In September 2010, Kayser started screaming in pain when he tried to walk. He would suddenly jump up and run around in circles, yelping in agony. X-rays revealed that he had a degenerative spinal disease which was causing several of his vertebrae to knit together. The bones were pinching into his spinal cord. We were happy to pay for the expensive $70 per week painkillers to keep him comfortable for the rest of his life, but unfortunately, the strongest pills available did not do anything to lessen his pain. After a torturous week of seeing no improvement, we sought the advice of his veterinary surgeon, Selina, and made that tough decision. I was not willing to hear him cry any more.  Kayser was put to sleep, in bed with Mum and Dad cuddling him, aged 11 years old.

Carnivorous Reindeer - note the blood on paw!

Even though I never expected it in the beginning, Kayser gave us so much more than we could ever hope to give him in return. He lit up our life like a beacon and filled us with joy every single day that we had him. He was a gift to us and I feel so honoured to have had him in my life. The thought that such an amazing, intelligent animal so full of life could have been put down is unfathomable to me.

If you are thinking of getting a pet, particularly with Christmas approaching, please refrain from buying your animals from a pet store. You will only be supporting the cruelty of back yard breeding. I urge you to take in a rescued pet, and please, don’t shy away from taking a Senior Citizen. There are so many wonderful, loving animals just waiting for you to shower them with love and TLC. The reward to you and your family will be immeasurable.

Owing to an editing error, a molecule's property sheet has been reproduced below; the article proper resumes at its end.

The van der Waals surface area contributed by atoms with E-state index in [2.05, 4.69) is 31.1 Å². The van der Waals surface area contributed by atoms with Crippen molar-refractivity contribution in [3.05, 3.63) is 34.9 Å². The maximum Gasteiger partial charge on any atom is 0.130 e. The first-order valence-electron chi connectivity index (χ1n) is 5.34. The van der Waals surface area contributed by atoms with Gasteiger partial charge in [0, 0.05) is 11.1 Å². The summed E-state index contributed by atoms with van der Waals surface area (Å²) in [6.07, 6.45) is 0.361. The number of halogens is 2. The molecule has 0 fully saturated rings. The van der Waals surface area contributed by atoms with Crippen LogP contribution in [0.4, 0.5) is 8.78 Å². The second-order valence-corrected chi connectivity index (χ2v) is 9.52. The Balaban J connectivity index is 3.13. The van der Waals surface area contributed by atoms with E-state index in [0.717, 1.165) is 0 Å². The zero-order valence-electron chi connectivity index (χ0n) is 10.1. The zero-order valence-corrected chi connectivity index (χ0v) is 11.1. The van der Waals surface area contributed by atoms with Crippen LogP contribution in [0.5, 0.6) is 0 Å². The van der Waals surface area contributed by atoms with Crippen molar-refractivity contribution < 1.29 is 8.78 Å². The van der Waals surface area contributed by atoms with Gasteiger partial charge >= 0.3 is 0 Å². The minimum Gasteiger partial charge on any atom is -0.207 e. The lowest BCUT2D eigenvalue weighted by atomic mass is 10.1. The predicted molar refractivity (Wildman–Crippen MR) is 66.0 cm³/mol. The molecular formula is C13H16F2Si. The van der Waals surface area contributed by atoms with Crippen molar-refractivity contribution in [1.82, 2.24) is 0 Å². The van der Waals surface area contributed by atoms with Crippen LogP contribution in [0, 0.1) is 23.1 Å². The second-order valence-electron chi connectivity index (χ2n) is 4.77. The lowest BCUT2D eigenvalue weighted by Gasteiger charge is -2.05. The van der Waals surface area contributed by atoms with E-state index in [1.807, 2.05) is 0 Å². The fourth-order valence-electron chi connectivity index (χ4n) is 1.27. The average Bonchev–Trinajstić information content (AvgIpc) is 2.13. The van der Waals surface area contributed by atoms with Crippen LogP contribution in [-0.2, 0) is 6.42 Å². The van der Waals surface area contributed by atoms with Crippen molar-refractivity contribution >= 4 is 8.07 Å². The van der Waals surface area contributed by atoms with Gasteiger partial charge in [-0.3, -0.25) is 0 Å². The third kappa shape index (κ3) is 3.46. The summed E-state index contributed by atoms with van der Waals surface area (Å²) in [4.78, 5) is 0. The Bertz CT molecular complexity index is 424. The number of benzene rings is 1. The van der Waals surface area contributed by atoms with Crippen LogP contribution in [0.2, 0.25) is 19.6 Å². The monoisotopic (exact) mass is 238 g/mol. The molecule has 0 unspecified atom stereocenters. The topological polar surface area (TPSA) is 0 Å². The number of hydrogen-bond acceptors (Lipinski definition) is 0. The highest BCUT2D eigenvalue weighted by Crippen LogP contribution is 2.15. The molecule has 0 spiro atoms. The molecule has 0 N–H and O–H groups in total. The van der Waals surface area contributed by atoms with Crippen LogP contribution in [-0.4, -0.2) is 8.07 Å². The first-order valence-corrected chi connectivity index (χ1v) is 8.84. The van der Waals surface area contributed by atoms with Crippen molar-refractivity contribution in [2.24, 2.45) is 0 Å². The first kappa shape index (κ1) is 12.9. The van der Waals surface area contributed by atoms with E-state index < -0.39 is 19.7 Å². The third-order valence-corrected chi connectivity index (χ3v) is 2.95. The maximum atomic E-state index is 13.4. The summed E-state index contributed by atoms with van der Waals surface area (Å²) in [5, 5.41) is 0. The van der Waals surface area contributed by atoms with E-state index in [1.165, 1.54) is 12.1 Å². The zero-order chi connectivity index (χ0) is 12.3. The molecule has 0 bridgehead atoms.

To my boy Kayser.

I will never forget you. I love you with all my heart and I know you will walk alongside me, protecting me always.

Bye for now

12 responses

    • It wasn’t too difficult to keep him neat. He liked to be brushed and would lay down on his side for it. We would brush him once a week and that was enough. And for some reason, Kayser never smelled like a dog. He was very particular about himself and he liked to keep clean. If the grass was wet, he wouldn’t walk on it, but rather reach a leg out from the footpath to do his business on the lawn! I think his diet had a lot to do with his healthy looks. He was never fed nasty tinned or dry dog food. I cooked up a big batch of his food once a month and froze it, and I only ever used human quality meats.

    • Definately will get another. But not just yet. And I think I will take on another rescue dog of the same breed. Not many people are willing to take on a husky, and I see a lot of them waiting for a forever home. They are an extremely stubborn and intellligent breed. They need a lot of love and patience and routine. If you have all this to give them, the reward is out of this world and you will be thoroughly amused!

  1. I truly believe in synchronicity. Last Monday, I had to put my 14 1/2 year old Shih Tzu, Pixie, to sleep rather than watch her suffer with a tumor in her spleen & many others in her lymph nodes. It was horrible for me but the best thing I could do to honor the little friend who gave me so much love & joy. You did a wonderful thing for Kayser & as soon as I’m a little bit more past grieving, I’m adopting another rescue dog, too. The way I see it, they rescue us just as much as we rescue them. Thank you for this inspiring blog post.

    • Oh, they certainly do rescue us! May little Pixie now run and play, free of pain, thanks to the unselfish love and devotion of her mother.
      There is always an element of sadness around Christmas time. I think of all those little puppies bought from pet shops that will be given as gifts. I know that those poor dogs at the puppy mills have been exhausted and abused more than ever in the lead up to Christmas. And then, to top it off, a large number of those puppies given as gifts will ‘lose their appeal’ and end up in the pound. Vicious cycle!